Can I get my RN and then my BSN?

  1. 0
    Can somebody please explain to me how this works? I'm hearing all sorts of nonsesne from different people and really have no clue about it.
    I plan to get my RN at a community college, but I'd like to also get my BSN so I can later get my CRNA. Is this possible? What steps would you take?

    (I'd go to a 4-year and get my BSN right out but it's cheaper to go to CC and I'm graduating high school at a charter school and alas we are not able to right out go to a 4-year college)
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  4. 7 Comments so far...

  5. 0
    Yes you can do that, its what I'm doing. Get your associates and take the NCLEX to become licensed. Toward the end of your progrsm, apply to a 4 year school to a RN-BSN program. Your CC may have articulation agreements with some, or a dual-joint program with one. You can also opt for a completion program and do it online.
  6. 0
    RN is the title. There are two ways to get it. either a 2 year Associates or a 4 year BSN.
  7. 0
    thats what Im doing RN-BSN is mostly online Ive heard.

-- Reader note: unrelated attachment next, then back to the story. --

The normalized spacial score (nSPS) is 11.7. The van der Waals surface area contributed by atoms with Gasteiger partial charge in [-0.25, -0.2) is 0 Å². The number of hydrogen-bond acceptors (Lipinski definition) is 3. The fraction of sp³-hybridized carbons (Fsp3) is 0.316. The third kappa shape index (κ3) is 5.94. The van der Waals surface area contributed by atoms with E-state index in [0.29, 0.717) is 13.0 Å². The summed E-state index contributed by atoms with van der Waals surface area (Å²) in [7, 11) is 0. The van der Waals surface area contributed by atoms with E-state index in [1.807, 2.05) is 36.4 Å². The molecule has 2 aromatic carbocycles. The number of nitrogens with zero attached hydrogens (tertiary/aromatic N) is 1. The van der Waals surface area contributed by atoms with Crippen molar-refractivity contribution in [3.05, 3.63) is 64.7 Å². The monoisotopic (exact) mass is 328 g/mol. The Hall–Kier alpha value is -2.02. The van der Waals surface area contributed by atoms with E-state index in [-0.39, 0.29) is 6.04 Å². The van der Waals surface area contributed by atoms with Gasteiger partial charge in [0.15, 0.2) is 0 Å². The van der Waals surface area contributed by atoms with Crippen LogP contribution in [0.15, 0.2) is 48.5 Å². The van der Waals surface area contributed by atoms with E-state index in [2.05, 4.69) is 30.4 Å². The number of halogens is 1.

8. 0
    Hi ElizabethDawn~
    You'll see a lot of pro's and con's for each approach; the best answer is to figure out which works best for you.
    You'll also see that some people heavily promote BSNs vs ADNs or diplomas; yes, that does seem to be the way the industry is going, BUT all are available and can be viable for getting a job. The key is to see what is best for YOUR area. If your area has a lot of diploma programs, perhaps it is because the facilities are willing to hire them. If there are a lot of Magnet hospitals, and you plan on working in a hospital setting, then a BSN is the best way to go.
    Yes this kind of research is a bit harder. And you don't have to do it all at once; the basics for most programs are the same.
    The key is to study hard, don't screw off and learn about how to interact with patients!
  9. 0
    I'm in an RN program and planning to get my BSN after that. There's a university where I live that has an online RN-BSN program and you do clinicals at the local hospitals. Most of the hospitals in my area do tuition reimbursement so I think my best option is to get my RN first so they can help me pay for the rest.
  10. 0
    Quote from merlinsbeard
    I'm in an RN program and planning to get my BSN after that. There's a university where I live that has an online RN-BSN program and you do clinicals at the local hospitals. Most of the hospitals in my area do tuition reimbursement so I think my best option is to get my RN first so they can help me pay for the rest.
    how's your semester going so far???
  11. 0
    If you already know that you plan to do your CRNA, you might consider going right to a BSN program, rather than going through an ADN, THEN a BSN program. It can save you time and potentially money, depending on the schools.
    Either way, do your prerequisites at the community college. The classes will transfer to a university if you're doing it right.


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